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The Boy's Point of View in Claire Denis's _Chocolat_ (1988)

Levilson C. Reis

Last modified: 2008-12-13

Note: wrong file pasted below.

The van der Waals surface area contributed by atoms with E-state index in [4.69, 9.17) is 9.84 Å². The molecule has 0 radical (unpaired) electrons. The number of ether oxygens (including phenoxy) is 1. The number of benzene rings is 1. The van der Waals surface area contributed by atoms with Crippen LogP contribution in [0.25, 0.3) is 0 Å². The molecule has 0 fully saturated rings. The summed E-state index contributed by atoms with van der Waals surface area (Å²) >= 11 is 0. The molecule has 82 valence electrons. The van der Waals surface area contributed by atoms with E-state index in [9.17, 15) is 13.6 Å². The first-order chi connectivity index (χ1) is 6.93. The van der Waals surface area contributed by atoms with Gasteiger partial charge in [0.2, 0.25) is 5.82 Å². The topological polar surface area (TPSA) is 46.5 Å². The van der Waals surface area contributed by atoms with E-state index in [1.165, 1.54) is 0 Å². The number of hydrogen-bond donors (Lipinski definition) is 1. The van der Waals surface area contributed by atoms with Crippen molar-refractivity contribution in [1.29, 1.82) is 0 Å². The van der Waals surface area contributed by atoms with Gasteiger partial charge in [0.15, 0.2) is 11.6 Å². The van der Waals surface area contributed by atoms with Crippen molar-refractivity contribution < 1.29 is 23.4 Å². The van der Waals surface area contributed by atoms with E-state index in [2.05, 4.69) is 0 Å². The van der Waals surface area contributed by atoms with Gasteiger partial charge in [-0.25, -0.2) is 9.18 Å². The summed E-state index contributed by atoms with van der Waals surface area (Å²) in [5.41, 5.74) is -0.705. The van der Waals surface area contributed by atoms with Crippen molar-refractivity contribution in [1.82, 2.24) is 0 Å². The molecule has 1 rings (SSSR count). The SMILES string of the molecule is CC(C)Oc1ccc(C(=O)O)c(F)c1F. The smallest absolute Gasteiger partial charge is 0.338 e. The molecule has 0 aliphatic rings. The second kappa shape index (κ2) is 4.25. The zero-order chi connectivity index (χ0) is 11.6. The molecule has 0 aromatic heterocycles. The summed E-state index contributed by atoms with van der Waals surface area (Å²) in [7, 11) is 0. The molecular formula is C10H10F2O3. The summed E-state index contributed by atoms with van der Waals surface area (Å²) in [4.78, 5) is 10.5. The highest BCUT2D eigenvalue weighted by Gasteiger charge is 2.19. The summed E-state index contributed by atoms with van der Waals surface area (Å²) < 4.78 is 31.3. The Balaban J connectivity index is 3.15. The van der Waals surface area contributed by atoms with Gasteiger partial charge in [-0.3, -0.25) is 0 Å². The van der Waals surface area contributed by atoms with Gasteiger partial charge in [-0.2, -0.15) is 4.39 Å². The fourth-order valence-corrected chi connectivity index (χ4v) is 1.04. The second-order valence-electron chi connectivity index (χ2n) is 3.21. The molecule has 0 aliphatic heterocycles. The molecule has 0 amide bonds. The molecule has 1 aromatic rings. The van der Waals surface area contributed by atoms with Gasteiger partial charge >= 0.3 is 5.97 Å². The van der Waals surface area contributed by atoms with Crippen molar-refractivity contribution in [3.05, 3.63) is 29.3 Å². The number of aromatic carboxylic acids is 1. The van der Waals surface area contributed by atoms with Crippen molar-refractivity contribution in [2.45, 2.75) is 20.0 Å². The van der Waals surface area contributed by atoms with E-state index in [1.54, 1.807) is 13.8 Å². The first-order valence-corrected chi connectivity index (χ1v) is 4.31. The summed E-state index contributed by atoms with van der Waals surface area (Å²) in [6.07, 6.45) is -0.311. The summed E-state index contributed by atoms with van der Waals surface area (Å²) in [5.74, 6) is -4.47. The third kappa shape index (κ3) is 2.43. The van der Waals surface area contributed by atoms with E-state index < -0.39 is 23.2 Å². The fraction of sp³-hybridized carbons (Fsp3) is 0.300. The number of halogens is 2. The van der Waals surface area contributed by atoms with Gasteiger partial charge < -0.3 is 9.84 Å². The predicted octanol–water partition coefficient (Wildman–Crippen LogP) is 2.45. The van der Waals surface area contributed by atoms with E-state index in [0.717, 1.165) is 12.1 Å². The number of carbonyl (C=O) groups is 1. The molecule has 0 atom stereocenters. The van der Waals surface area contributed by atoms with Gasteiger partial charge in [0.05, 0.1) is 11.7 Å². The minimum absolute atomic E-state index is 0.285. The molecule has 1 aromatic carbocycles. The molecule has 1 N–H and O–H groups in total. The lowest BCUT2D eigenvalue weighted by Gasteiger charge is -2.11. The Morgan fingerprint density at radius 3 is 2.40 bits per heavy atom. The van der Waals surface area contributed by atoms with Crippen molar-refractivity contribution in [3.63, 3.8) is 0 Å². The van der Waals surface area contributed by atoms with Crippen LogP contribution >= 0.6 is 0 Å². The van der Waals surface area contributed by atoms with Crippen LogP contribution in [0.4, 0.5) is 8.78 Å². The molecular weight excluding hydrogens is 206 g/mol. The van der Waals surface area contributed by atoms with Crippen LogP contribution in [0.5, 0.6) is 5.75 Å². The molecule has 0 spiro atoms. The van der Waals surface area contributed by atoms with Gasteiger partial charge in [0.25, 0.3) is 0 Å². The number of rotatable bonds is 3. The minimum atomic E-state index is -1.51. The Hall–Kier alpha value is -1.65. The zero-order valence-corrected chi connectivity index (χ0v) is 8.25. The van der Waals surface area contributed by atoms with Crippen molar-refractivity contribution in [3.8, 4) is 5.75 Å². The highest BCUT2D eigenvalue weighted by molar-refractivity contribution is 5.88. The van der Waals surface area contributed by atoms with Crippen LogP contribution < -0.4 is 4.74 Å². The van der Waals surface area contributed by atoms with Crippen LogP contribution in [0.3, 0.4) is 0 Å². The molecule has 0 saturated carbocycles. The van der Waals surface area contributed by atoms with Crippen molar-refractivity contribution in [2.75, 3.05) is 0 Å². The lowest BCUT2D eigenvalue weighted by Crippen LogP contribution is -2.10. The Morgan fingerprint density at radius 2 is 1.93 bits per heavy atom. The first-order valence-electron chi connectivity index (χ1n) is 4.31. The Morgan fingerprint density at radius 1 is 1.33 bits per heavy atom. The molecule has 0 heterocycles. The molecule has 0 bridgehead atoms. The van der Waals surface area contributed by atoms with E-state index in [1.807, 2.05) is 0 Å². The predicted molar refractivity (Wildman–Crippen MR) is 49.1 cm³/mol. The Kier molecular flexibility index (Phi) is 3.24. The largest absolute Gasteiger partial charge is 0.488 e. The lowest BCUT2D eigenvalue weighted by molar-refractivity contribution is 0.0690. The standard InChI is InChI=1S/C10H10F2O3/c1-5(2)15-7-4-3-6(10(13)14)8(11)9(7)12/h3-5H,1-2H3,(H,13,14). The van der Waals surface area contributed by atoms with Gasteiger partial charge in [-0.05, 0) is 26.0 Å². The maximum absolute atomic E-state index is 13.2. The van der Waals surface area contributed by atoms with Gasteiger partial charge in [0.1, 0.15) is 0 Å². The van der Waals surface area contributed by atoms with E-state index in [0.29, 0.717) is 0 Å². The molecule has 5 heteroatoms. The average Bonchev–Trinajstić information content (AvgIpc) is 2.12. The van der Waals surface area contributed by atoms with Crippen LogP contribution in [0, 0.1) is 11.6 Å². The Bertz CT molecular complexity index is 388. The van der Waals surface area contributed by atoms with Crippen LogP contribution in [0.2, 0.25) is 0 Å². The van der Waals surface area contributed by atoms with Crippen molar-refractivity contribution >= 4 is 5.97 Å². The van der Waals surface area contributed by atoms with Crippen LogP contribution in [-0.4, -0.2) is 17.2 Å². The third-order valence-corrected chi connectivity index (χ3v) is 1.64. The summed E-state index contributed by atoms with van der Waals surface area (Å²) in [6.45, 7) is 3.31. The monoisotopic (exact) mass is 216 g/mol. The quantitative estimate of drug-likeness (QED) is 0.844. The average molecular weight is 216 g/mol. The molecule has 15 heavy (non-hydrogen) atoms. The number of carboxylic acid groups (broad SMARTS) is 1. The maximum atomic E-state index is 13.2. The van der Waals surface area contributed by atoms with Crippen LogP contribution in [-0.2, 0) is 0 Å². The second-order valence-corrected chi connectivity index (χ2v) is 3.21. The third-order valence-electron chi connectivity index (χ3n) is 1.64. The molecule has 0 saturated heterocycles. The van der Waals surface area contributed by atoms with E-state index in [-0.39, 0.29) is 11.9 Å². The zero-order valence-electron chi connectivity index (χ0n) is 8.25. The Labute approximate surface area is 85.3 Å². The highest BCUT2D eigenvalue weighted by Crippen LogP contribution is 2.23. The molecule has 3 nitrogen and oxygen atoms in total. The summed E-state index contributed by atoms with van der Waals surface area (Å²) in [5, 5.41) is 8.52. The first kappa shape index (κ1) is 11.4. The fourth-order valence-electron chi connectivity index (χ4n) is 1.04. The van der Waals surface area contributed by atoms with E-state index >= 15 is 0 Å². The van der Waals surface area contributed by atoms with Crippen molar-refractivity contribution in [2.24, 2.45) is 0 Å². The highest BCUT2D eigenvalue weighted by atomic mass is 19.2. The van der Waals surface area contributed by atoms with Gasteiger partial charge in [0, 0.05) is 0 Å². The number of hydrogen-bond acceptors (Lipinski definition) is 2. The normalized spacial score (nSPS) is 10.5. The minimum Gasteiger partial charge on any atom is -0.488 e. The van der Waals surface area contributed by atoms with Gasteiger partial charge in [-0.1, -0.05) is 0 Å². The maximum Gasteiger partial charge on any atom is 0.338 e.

The structuring and presentation of the story in Chocolat (Denis, 1988) revolves around the protagonist's point of view, which goes from an adult woman's perspective (in the frame narrative) to that of a little girl (in the flashback) and back to its original point of view in the final scenes of the movie.  In the initial sequence that frames the flashback, a young French woman, named France (Mireille Perrier), has come back to Africa some twenty years later to revisit the home where she spent her childhood in North Cameroon, where her father was the regional colonial administrator in late 1950s.  Although most of the flashback sequence rests on little girl's point of view, there are important scenes that she did not witness, which should be attributed to the houseboy's (Protée's) point of view.  An examination of his point of view becomes indispensable when one realizes that little France did not witness the mirror scene in which her mother, Aimée, and Protée reveal the first signs of their inadmissible desire.  Nor did she witness Aimée's overt sexual advance toward Protée in the final scenes of the flashback sequence.  Drawing on those scenes that constitute the boy's point of view (France is not present) and those in which his point of view is focalized (France is present but does not assume the point of view), this reading will examine how the boy situates himself in the context of the colonial drama and the feminine mode of representation which gives him agency.